The first thing to note about the German federal system is that it was imposed by the victorious allies at the end of the last war. As an experiment in 'participation,' its achieve- ments do not immediately leap to view. The German students are not obviously less alienated than our own. An increasing number of Germans are turning in frustration to parties of the extreme right and left in pro- test against 'the system'; and while it may be true that their control of cities like Hamburg and Berlin has enabled the Social Democrats to keep their heads up in the long years of opposition, the fact that the only way in which they could hope to exercise power at the centre was to go into minority partnership with the opponents who had beaten them at each suc- cessive national election might suggest that as a political democracy the German federal republic leaves something to be desired.
But even if I have underestimated the attrac- tions of the German system, I am far from clear about how it is to be imposed (in the absence of an occupying force to do the job for us). Professor Mackintosh analyses, with considerable acumen, the failure of devolution to the Scottish Office to impress the people of Scotland, and attributes it to the fact that
while the civil servants reside in Edinburgh, the policies they apply are largely framed in London.
Here's the rub. Many Tories would like to exempt Scotland--and other parts of the
United Kingdom. for that matter—from com-
prehensive education where the local popula- tion does not wish it. Many Socialists would
like local councils to continue to enjoy the right to subsidise council house rents to an unlimited extent from the rates. Yet increas- ingly, and perhaps inevitably, such local deviations are regarded as unacceptable.
Nevertheless, public opinion polls in Scot- land and Wales have in recent months shown
widespread support for devolution, which has
manifested itself also in support for the Nationalist parties—even though there is much less evidence of support for complete separa- tion. Professor Mackintosh speaks in tones of sorrow of those politicians, 'particularly in the established parties,' who 'argue that precisely because there is some strength behind the Nationalist arguments, they should be resisted.' So let me hasten to explain that this is not my position at all.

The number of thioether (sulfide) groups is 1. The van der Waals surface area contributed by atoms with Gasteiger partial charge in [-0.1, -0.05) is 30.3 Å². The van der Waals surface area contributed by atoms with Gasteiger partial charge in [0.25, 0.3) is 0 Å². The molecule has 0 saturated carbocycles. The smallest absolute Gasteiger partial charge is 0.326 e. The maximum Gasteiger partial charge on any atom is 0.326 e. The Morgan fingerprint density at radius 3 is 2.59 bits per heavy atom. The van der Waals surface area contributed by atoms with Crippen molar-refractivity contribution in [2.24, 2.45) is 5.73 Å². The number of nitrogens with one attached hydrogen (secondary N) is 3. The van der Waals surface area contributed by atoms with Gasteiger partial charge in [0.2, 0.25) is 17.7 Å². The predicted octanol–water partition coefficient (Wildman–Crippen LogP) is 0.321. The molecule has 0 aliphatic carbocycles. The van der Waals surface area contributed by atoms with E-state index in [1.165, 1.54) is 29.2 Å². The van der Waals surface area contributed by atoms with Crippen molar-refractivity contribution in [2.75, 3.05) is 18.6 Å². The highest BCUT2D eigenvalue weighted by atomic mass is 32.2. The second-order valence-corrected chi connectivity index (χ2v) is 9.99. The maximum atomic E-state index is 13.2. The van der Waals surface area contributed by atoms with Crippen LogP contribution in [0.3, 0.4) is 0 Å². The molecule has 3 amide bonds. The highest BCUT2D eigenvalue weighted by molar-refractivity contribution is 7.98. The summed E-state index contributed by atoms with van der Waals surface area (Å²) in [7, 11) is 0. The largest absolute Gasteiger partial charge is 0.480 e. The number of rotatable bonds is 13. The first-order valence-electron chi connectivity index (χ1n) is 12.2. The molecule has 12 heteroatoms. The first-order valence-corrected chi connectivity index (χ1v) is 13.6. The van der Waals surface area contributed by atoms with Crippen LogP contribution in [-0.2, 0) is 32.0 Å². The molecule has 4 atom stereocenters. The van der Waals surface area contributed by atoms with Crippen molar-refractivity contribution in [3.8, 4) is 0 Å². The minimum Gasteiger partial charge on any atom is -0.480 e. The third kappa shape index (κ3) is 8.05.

At another point our Professor asks what can have happened 'in the brief period since the 1966 general election' (for he recognises that Nationalism has enjoyed a meteoric and entirely unexpected advance since then). I will tell him. We have had an unparalleled exten- sion of the wilful and mindless interference of central government in the lives of the citi- zen, accompanied by an unparalleled example of incompetence by the governors. The citizens of the Highlands of Scotland have been taxed with selective employment tax to drive them into manufacturing industries which do not exist, while large sums of taxpayers' money have been allocated to a Highland Develop- ment Board filled with gentlemen of uncertain commercial expertise. They have been ordered to go about their daily tasks in darkness until ten o'clock in the morning to help the export drive, and warned that if they want to send their goods over distances of more than one hundred miles they will have to send them by rail services which have often ceased to function effectively or at all. And they have witnessed their elected Labour representatives at Westminster trooping into the lobbies in en- thusiastic support for these by-products of the technological revolution. So they have, since 1966. come rapidly to the conclusion that the gentlemen in Whitehall are, to coin a phrase, 'stark, staring honkers,' and they cannot believe that gentlemen in Edinburgh would do worse: they might even do a good deai, better.
Of course, our democratic institutions are in need of reform: for one thing, we have far too many MPS, not far too few, as Pro- fessor Mackintosh seems to believe. But the first stage of reform must be to stop the cen- tral government poking its fingers into matters which should not concern it. It's not more par- ticipation we need, but less government: and the party that provides that might easily find that it also 'solved the bafance of payments position and induced steady growth' and thereby secured its tenure of power for a generation. But I agree with the Professor, I don't see that being the Labour party.